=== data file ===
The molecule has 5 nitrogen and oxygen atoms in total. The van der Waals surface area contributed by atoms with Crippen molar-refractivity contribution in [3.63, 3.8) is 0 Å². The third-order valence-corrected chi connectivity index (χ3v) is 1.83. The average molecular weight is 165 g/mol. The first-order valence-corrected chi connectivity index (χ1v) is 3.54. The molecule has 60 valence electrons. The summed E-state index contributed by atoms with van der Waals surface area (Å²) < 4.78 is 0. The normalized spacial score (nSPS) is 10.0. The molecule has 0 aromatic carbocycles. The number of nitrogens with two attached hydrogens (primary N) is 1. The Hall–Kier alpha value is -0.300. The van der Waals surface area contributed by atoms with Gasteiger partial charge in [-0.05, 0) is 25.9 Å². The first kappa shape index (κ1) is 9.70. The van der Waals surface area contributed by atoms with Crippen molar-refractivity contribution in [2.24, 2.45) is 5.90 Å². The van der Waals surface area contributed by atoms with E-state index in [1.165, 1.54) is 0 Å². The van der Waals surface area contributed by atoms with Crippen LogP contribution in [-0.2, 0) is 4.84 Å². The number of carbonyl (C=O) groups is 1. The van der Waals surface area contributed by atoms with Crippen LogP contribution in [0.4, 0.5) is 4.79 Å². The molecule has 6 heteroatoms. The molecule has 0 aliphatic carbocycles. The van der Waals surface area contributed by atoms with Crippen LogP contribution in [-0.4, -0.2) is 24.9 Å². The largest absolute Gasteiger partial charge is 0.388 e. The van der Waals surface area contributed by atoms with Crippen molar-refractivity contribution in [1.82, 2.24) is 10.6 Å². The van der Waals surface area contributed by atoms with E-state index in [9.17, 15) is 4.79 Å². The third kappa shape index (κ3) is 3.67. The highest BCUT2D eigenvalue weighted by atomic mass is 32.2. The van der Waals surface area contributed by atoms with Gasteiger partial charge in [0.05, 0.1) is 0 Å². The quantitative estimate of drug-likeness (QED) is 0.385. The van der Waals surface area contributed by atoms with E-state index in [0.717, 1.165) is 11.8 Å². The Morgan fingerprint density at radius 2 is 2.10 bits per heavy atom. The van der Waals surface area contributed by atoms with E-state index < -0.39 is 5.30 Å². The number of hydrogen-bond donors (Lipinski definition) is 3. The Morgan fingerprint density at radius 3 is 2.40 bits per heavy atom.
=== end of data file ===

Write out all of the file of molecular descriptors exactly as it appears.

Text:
The molecule has 5 nitrogen and oxygen atoms in total. The van der Waals surface area contributed by atoms with Crippen molar-refractivity contribution in [3.63, 3.8) is 0 Å². The third-order valence-corrected chi connectivity index (χ3v) is 1.83. The average molecular weight is 165 g/mol. The first-order valence-corrected chi connectivity index (χ1v) is 3.54. The molecule has 60 valence electrons. The summed E-state index contributed by atoms with van der Waals surface area (Å²) < 4.78 is 0. The normalized spacial score (nSPS) is 10.0. The molecule has 0 aromatic carbocycles. The number of nitrogens with two attached hydrogens (primary N) is 1. The Hall–Kier alpha value is -0.300. The van der Waals surface area contributed by atoms with Gasteiger partial charge in [-0.05, 0) is 25.9 Å². The first kappa shape index (κ1) is 9.70. The van der Waals surface area contributed by atoms with Crippen molar-refractivity contribution in [2.24, 2.45) is 5.90 Å². The van der Waals surface area contributed by atoms with E-state index in [1.165, 1.54) is 0 Å². The van der Waals surface area contributed by atoms with Crippen LogP contribution in [-0.2, 0) is 4.84 Å². The number of carbonyl (C=O) groups is 1. The van der Waals surface area contributed by atoms with Crippen LogP contribution in [0.4, 0.5) is 4.79 Å². The molecule has 6 heteroatoms. The molecule has 0 aliphatic carbocycles. The van der Waals surface area contributed by atoms with Crippen LogP contribution in [-0.4, -0.2) is 24.9 Å². The largest absolute Gasteiger partial charge is 0.388 e. The van der Waals surface area contributed by atoms with Crippen molar-refractivity contribution in [1.82, 2.24) is 10.6 Å². The van der Waals surface area contributed by atoms with E-state index in [9.17, 15) is 4.79 Å². The third kappa shape index (κ3) is 3.67. The highest BCUT2D eigenvalue weighted by atomic mass is 32.2. The van der Waals surface area contributed by atoms with Gasteiger partial charge in [0.05, 0.1) is 0 Å². The quantitative estimate of drug-likeness (QED) is 0.385. The van der Waals surface area contributed by atoms with E-state index in [0.717, 1.165) is 11.8 Å². The Morgan fingerprint density at radius 2 is 2.10 bits per heavy atom. The van der Waals surface area contributed by atoms with E-state index < -0.39 is 5.30 Å². The number of hydrogen-bond donors (Lipinski definition) is 3. The Morgan fingerprint density at radius 3 is 2.40 bits per heavy atom.